Obviously, a special meal is all about good food, but sometimes there are dishes that are not necessarily the best that I’ve ever had, yet are so wacky and intruiging that it somehow becomes the dish that I talk about the most.  In a cheese plate, Epoisse is beautifully paired with honey comb and whole grain mustard, and Roncal is paired with an aromatic apricot lavender jam.  A Saint-Nectaire, however, is oddly combined with pear kimchi chutney.  I find it repulsive, but it’s all I can think about for the next few days as I happily enter heated debates about whether it’s a good pairing or not, and at times I even fantasize about trying it again.

John Dory, perched on a bed of saffron risotto and dressed with dark orange saffron threads, takes a swim in chanterelle mousse emulsion.  The first bite reveals a fish drowning in a whirlpool of excessive sweetness and overpowering saffronism, yet I can’t stop myself from taking more bites to confirm whether it’s me or the dish.  It’s neither- it’s the chef, who is not afraid to take risks in order to channel his creativity into higher ground.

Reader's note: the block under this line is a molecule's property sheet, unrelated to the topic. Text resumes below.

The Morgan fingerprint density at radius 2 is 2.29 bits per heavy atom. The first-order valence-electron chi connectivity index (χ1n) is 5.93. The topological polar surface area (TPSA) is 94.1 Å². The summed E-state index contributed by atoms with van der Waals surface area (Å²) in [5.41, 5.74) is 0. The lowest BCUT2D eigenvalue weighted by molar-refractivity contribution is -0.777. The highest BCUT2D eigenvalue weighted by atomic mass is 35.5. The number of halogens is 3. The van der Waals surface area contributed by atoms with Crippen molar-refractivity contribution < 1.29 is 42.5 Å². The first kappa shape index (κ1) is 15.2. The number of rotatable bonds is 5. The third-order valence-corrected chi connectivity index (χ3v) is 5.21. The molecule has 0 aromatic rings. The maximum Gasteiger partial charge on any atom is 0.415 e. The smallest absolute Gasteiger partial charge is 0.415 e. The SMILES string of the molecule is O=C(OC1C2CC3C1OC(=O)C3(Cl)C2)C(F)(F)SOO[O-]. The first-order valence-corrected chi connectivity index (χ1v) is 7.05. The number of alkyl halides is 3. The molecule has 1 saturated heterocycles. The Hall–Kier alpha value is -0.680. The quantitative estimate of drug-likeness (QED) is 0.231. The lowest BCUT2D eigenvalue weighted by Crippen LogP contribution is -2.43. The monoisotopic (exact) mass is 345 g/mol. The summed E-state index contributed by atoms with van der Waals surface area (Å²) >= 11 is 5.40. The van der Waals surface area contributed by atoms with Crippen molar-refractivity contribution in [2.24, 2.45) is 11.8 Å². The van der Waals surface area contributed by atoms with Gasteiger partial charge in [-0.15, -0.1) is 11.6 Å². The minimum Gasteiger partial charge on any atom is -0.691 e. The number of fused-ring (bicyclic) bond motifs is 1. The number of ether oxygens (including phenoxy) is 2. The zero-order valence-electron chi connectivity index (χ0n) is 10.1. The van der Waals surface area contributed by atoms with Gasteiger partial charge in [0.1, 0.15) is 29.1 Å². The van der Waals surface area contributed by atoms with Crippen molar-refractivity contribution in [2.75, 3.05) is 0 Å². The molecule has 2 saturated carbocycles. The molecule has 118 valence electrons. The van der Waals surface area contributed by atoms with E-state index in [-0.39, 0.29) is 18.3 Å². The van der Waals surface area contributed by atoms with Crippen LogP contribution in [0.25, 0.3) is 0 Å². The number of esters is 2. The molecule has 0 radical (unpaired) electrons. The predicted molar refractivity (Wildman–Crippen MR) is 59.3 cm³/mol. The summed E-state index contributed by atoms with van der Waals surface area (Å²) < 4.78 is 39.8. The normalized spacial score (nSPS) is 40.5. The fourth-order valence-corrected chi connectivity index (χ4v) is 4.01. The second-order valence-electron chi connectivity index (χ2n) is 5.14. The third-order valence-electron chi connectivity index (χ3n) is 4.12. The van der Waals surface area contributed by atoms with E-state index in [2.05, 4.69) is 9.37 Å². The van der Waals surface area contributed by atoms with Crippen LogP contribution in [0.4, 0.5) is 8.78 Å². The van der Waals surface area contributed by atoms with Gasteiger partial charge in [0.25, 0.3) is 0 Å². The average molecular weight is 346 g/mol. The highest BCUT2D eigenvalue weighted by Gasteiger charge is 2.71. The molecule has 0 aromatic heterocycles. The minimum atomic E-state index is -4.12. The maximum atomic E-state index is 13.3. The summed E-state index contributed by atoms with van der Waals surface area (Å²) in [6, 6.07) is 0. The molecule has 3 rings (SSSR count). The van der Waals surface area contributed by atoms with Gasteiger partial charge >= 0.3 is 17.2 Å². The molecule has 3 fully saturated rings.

Unsuccessful dishes are few when it comes to LudoBites, and the majority of the outstanding feast demonstrates why it is worthy of recognition as an epic meal- creations so provocative and stimulating that it consumes your thoughts and dominates your conversations.  It becomes the story that you want to share and the post-it note that you slap onto your brain.  A generous cut of seared foie gras, for one, becomes the hot topic of the evening.  Oh, how it tastes so good with hoisin sauce and miso eggplant purée, and what about that grainy cucumber relish that refreshes my palate with eat bite?  A hint of smokiness that lingers ever so subtly at the end…do you think that he uses smoke powder?

Santa Barbara prawns provide a shared experience of surprise, comedy and parody when we are told that the shrimp heads have been transformed into powdered shrimp sugar to coat fluffy beignets.  We raise our forks to sample the grilled tails drizzled with cinnamon beurre blanc and the warm beignets covered in head dust.  We take the plunge into this culinary twilight zone together, and our journey leads us to discover something new about each other- our palates, her preferences, their experiences, his likes and my dislikes.  The food brings us closer together and the meal becomes unforgettable.